Saturday, February 17, 2007

Product Review: J&G Cyclewear Rain Cape

As promised, here's a review of the J&G Cyclewear rain cape. As mentioned in the last post, the cape is incredibly light. I'll skip further explanation the product, as it is described in detail here.

So how did it work? I must report that I was wet and cold when I got home. This does not, however, diminish my esteem for this product. For two reasons:

First, let's just say that I picked the ideal conditions to test this thing. On Feb. 1 Savannah received 1.20 inches of rain and I think most of it fell during my ride home. Not only was I hit by rain from above, plenty of water was splashing up from below. The streets were subject to significant "ponding," as our local weather forecasters like to say. In some places, such as the intersection of Habersham Street and Victory Drive, the water was up to my bike's rims. I'm running 26 x 2.1 Continental Town & Country tires, so there's quite a bit of rubber between my rims and the road. I don't think I would have remained dry if I'd ridden home vacuum sealed in a Space Bag.

Second, part of my moisture control problem was surely due to user error. The cape has fabric loops underneath. The idea is to grasp the loops and position your hands on the handlebars so that the cape forms an awning over your legs. About halfway home I discovered that slightly repositioning my hands provided more coverage. The cape does not have a hood. And that's good. Proper adjustment at the neck would kept my shoulders and back drier. It can be adjusted at the waist, which I also neglected. A gust of wind exposed my backside momentarily. I won't let that happen again.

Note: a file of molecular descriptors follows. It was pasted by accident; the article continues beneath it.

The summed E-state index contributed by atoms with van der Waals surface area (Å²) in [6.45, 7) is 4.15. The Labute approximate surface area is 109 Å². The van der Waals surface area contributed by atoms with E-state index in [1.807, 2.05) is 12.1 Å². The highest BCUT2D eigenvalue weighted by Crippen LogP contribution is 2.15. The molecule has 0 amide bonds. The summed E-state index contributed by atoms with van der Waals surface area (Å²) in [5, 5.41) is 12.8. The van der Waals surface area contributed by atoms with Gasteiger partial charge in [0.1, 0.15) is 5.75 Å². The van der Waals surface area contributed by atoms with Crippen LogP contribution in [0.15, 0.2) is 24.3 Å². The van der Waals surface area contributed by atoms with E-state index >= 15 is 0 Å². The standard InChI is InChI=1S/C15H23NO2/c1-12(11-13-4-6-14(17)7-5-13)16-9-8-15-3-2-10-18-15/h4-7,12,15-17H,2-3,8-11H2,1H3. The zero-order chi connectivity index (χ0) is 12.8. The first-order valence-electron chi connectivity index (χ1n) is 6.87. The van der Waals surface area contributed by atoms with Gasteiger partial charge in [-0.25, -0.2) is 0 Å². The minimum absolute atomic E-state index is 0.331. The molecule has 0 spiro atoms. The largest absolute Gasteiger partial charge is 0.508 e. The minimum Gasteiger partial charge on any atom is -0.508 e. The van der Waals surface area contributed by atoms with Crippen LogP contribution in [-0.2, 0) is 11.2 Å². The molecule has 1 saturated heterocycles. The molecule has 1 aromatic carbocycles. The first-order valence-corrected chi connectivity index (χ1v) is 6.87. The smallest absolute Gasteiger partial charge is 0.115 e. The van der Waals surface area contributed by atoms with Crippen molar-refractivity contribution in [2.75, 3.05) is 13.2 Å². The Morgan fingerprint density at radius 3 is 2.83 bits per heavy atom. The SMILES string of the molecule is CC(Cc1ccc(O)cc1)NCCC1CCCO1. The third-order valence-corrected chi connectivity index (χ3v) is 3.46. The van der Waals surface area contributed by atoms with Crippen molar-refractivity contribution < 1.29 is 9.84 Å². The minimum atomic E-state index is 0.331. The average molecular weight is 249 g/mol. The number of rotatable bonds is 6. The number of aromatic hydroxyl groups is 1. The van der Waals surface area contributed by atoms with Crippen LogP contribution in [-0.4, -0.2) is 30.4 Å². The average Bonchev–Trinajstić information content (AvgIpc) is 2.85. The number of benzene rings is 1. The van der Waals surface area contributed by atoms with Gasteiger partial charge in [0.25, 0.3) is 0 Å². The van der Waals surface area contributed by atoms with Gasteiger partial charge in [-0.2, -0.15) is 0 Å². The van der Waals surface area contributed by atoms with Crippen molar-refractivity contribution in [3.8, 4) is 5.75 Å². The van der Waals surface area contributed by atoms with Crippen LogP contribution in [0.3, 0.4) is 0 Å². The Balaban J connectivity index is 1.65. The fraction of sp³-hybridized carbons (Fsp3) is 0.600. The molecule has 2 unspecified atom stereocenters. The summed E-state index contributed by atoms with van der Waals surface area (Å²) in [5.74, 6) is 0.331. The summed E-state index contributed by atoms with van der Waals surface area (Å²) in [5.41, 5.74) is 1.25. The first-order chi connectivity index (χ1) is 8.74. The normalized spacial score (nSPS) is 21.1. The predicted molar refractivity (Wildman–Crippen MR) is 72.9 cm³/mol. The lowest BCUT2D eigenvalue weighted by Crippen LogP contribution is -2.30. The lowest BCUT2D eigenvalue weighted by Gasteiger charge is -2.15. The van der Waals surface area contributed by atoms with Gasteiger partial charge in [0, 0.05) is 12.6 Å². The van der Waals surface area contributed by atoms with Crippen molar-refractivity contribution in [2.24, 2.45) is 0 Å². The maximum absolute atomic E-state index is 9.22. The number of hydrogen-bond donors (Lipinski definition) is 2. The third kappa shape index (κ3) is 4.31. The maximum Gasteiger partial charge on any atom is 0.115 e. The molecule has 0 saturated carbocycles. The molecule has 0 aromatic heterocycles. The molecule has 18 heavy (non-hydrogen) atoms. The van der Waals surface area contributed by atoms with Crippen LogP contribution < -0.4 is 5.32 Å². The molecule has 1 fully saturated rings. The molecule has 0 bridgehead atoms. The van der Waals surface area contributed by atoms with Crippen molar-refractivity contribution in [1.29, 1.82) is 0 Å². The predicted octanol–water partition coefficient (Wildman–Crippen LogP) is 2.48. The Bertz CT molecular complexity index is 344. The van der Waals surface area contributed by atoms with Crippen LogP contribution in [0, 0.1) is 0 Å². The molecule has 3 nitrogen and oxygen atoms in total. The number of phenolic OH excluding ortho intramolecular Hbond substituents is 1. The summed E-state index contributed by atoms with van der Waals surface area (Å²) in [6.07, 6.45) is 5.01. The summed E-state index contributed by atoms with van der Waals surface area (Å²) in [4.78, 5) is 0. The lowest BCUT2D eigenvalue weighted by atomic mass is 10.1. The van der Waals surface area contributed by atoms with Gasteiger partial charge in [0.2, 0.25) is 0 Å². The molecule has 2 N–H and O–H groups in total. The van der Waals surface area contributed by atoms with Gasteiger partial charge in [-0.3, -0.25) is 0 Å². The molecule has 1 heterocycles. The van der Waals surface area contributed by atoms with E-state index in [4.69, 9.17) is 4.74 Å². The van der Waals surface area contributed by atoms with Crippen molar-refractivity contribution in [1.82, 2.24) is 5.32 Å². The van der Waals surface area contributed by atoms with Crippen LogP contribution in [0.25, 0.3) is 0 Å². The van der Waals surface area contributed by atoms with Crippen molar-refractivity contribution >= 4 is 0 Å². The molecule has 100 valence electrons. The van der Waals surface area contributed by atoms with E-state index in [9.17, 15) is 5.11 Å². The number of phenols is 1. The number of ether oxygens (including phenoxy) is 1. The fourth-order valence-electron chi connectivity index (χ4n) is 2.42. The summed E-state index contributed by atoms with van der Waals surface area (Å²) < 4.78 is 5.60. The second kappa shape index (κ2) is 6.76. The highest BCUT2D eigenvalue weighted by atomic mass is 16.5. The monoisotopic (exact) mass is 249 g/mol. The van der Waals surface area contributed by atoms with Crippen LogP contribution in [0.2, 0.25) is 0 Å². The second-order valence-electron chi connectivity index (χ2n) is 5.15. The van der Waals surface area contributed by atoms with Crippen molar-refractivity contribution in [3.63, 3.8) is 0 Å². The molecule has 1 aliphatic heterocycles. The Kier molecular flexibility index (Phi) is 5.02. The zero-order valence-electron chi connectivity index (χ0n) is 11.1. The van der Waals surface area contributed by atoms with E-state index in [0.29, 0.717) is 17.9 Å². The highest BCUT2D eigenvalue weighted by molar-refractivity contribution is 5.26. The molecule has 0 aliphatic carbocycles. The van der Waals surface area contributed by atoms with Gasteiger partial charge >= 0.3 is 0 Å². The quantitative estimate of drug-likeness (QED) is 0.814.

Another cool thing about the cape is that it is supposedly made in Oregon, which probably makes it the only non-food item I've ever owned that was manufactured in that state.

Perhaps I'll post a review after I've used the cape during a more typical rainstorm. At any rate, I can say that it performed well enough to receive my enthusiastic endorsement. Whatever that's worth.

4 comments:

beth h said...

I also own a Jackson & Gibbens cape, an old one. The reason they're so chea is that they don't seal their seams. YOU have to. Buy some Seam Seal, turn the thing inside-out and seal all the seam stitching. Then it'll be more waterproof. But yeah, it's a good bike cape.

nagle said...

Hello.

I'm a Grad Student in the Graphic Design department at SCAD. I'm working with a group on a class project that we're going to try and get picked up by SCAD for use in conjunction with their website.

Our idea is to create a website that serves as a one-stop shop for incoming and transfer students to SCAD concerning all things bicycling in Savannah. We are going to include information covering on-bike safety, local laws, places to shop, theft prevention and ways to get around town safely.

I am writing to see if you would be interested in getting interviewed, as a seasoned Savannah cyclist, for inclusion on the site. We could conduct the interview via Instant Messanger if you'd like.

Please email me if you are interested: jnagle {at} auchendesign {dot} com

Thanks!

Jon Nagle

Anonymous said...

Do you still like the cape? Thanks.
Robert

John said...

Robert:

I'm still happy withe the cape, but I haven't had another chance to use it. It's been awfully dry here. The first real rain we've had in weeks happened this week, but it came in the middle of the night.